29 For he that eateth and drinketh unworthily, eateth and drinketh damnation to himself, not discerning the Lord's body. —1 Corinthians 11:24-29

The first thing I notice is the repeated statement in verses 24 and 25, “in remembrance of me.” Nothing there about “in continuation of my sacrifice” or “in repetition of my sacrifice.” Only in remembrance. Guess that the idea of a continuing of Christ's suffering and death on the cross must have its origins in that mythical land of sacred tradition so beloved of Catholics and, it would appear, Anglicans. I think it also worth noting that those apologists who argue for the “real presence” on the basis of a fanciful literal interpretation of Luke 22:19, seem to abandon that hermeneutical principle in their understanding of verse 20, which claims the new testament is in the blood within the cup. Can you see it? Is it written on paper, parchment or papyrus? Inquiring minds want to know

The next thing I notice is that, in verses 26, 27 and 28, the Apostle continues to refer to the bread as bread and the cup as a cup. He does not refer to them as either the body or the blood of Christ. Can there be a reason for that? Or is he now viewed as using symbology?

What about that terrible warning in verse 29? Robertson has this to say:

{If he discern not the body} (|mê diakrinôn to sôma|). So-called conditional use of the participle, "not judging the body." Thus he eats and drinks judgment (|krima|) on himself. The verb |dia-krinô| is an old and common word, our {dis-cri-minate}, to distinguish. Eating the bread and drinking the wine as symbols of the Lord's body and blood in death probes one's heart to the very depths.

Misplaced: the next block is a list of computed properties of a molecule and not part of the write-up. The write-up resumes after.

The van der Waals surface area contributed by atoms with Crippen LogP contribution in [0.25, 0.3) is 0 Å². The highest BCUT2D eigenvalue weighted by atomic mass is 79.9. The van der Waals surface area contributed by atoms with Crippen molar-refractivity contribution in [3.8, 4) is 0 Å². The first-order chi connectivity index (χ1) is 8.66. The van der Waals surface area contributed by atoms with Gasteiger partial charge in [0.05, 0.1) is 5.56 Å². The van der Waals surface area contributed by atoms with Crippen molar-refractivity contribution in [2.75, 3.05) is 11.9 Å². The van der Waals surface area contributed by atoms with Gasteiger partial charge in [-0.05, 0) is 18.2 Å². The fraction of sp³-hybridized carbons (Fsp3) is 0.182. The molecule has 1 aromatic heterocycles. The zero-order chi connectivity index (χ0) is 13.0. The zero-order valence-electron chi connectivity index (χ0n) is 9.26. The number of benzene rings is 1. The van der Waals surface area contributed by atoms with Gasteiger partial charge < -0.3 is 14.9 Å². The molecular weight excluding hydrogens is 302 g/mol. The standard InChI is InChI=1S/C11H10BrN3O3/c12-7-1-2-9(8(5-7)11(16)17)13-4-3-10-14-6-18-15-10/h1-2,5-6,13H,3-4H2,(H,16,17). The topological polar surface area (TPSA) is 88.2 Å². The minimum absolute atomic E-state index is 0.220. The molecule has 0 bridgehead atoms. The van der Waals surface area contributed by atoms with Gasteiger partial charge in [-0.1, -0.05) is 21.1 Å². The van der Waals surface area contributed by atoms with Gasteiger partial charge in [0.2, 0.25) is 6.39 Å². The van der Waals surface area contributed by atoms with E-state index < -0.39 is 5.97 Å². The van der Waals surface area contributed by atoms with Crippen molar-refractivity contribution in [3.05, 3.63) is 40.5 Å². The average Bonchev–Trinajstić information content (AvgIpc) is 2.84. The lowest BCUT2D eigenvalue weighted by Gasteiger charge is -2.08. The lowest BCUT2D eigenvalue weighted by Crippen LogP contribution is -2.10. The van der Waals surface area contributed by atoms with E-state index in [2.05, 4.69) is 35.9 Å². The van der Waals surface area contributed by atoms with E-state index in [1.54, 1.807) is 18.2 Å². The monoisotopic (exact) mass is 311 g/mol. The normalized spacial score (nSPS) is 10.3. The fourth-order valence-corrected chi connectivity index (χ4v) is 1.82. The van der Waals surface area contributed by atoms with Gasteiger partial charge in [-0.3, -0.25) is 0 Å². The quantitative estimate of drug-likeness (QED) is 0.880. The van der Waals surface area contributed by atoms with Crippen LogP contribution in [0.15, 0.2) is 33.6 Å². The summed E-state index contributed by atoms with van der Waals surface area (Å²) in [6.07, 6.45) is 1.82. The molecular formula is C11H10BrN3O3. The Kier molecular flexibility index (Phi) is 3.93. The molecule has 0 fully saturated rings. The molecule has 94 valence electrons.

In Barnes Notes on 1 Corinthians, I read:

For he that eateth, & etc. In order to excite them to a deeper reverence for this ordinance, and to a more solemn mode of observing it, Paul in this verse states another consequence of partaking of it in an improper and irreverent manner; comp. ver. 27.

Eatheth and drinketh damnation. This is evidently a figurative expression, meaning that by eating and drinking improperly he incurs condemnation; which is here expressed by eating and drinking condemnation itself. The word damnation we now apply, in common language, exclusively to the future and final punishment of the wicked in hell. But the word here used does not of necessity refer to that; and according to our use of the word now, there is a harshness and severity in our translation which the Greek does not require, and which probably was not conveyed by the word "damnation" when the translation was made. In the margin it is correctly rendered "judgment." The word here used (krima) properly denotes judgment; the result of judging, that is, a sentence; then a sentence by which one is condemned, or condemnation; and then punishment; see Rom. 3:8; 13:2. It has evidently the sense of judgment here; and means, that by their improer manner of observing this ordinance, they would expose themselves to the divine displeasure, and to punishment. And it refers, I think, to the punishment or judgment which the apostle immediately specifies, ver. 30,32. It means a manifestation of the divine displeasure which might be evinced in this life; and which, in the case of the Corinthians, was manifested in the judgments which God had brought upon them. It cannot be denied, however, that a profane and intentionally irreverent manner of observing the Lord's supper will meet with the divine displeasure in the eternal world, and aggravate the doom of those who are guilty of it. But it is clear that this was not the punishment which the apostle had here in his eye. This is apparent, (1) Because the Corinthians did eat unworthily, and yet the judgments inflicted on them were only temporal, that is, weakness, sickness, and temporal death (ver. 30); and, (2) Because the reason assigned for these judgments is, that they might not be condemned with the wicked; i.e. as the wicked are in hell ver. 32. Whitby. Comp. 1 Pet. 4:17. # Rom 3:8 13:2 1Pe 4:17